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Publication numberUS20030163292 A1
Publication typeApplication
Application numberUS 10/393,027
Publication dateAug 28, 2003
Filing dateMar 20, 2003
Priority dateJul 23, 2001
Also published asUS7085687
Publication number10393027, 393027, US 2003/0163292 A1, US 2003/163292 A1, US 20030163292 A1, US 20030163292A1, US 2003163292 A1, US 2003163292A1, US-A1-20030163292, US-A1-2003163292, US2003/0163292A1, US2003/163292A1, US20030163292 A1, US20030163292A1, US2003163292 A1, US2003163292A1
InventorsWilliam Eckenwiler, Philip Verdura, Larry Lagrange
Original AssigneeEckenwiler William F., Philip Verdura, Lagrange Larry G.
Export CitationBiBTeX, EndNote, RefMan
External Links: USPTO, USPTO Assignment, Espacenet
Method and apparatus for manufacturing packaging optimization
US 20030163292 A1
Abstract
A simulation program that determines a packaging configuration for placement of any math-based part/assembly into a selected shipping container(s) for transfer of the product to customer plants. The simulation program determines either automatically or manually an efficient packaging configuration for placement of any part/assembly into any appropriate shipping container.
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Claims(23)
1. A method for determining a packaging configuration for use in a shipping process, comprising:
selecting a first component for use in a simulation program;
locating said first component at an origin location in a first plane;
arranging a second component in a spatial relationship with said first component, said second component being identical to said first component and being located in said first plane;
relocating said second component with respect to said first component; and
determining an optimal configuration between said first and second component.
2. The method as in claim 1, further comprising:
rearranging said first component into one of four configurations about three principal axes; and
arranging said second component in a spatial relationship with said first component, said second component being identical to said first component and being located in the same plane as said first component;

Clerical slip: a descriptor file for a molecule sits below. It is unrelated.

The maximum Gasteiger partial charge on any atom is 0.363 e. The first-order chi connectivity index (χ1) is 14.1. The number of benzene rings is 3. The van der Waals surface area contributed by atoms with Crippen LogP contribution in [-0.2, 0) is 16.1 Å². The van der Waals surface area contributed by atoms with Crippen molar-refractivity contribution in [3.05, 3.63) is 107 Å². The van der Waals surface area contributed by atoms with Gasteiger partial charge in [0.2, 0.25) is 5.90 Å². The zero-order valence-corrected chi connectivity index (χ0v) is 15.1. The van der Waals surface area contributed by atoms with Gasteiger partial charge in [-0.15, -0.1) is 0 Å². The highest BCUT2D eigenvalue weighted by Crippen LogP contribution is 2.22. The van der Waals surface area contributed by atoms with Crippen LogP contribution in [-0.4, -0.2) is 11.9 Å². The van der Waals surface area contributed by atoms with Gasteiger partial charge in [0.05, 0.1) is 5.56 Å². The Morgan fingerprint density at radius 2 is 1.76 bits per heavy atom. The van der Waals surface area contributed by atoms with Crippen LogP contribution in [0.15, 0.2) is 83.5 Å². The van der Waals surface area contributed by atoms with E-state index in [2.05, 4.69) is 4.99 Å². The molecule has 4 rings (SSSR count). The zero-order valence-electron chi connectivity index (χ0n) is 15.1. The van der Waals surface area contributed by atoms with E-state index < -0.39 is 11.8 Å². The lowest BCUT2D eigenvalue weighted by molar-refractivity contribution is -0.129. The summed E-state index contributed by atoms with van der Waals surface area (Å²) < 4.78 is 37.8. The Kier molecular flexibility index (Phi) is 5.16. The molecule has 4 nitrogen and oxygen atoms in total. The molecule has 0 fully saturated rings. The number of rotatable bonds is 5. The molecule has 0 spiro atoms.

relocating said second component into multiple locations with respect to said first component; and
determining an optimal configuration between said first and second component.
3. The method as in claim 1, wherein said optimal configuration is arranged in multiple configurations about the three principal axes and the number of each of said multiple configurations is determined for insertion into a container.
4. The method as in claim 3, wherein said container is selected from a list.
5. The method as in claim 1, wherein said optimal configuration is arranged in multiple configurations about a three axes and the number of each of said multiple configurations is determined for insertion into a plurality of containers.
6. The method as in claim 5, wherein said plurality of containers are selected from a list.
7. A method for providing a packaging configuration for use in a shipping process, comprising:
accessing a database of simplified computer aided designs (CAD) representations of an actual CAD model of an item to be shipped;
selecting a first simplified representation for use in a simulation program;
locating said first simplified representation at an origin location;
arranging a second simplified representation in a spatial relationship with said first simplified representation, said second simplified representation being identical to said first simplified;
relocating said second simplified representation with respect to said first simplified representation; and
determining an optimal configuration between said first and second simplified representations.
8. A method for providing a packaging configuration for use in a shipping process, comprising:
accessing a database of pattern layouts of two identical items;
selecting a first pattern layout for use in a simulation program;
locating said first pattern layout at an origin location in a first plane; and
arranging first pattern layout in a plurality of positions in order to determine an optimal configuration of a plurality of said first pattern layouts for shipment in a container.
9. The method as in claim 8, wherein said container is selected from a database of containers, said database of containers providing container dimensions.
10. The method as in claim 9, wherein said database of containers includes containers used by different customers.
11. A simulation program for determining a packaging configuration for use in a shipping process, comprising:
selecting a computer aided design (CAD) representation of a first product to be used in the simulation program;
selecting either an automatic or a manual mode;
providing packaging parameters;
selecting a customer database have a listing of available containers and container parameters; and
determining an optimal package configuration between said first and second component.
12. The simulation program as in claim 11, further comprising a retrieval mode, said retrieval mode providing a saved package configuration for use in the simulation program.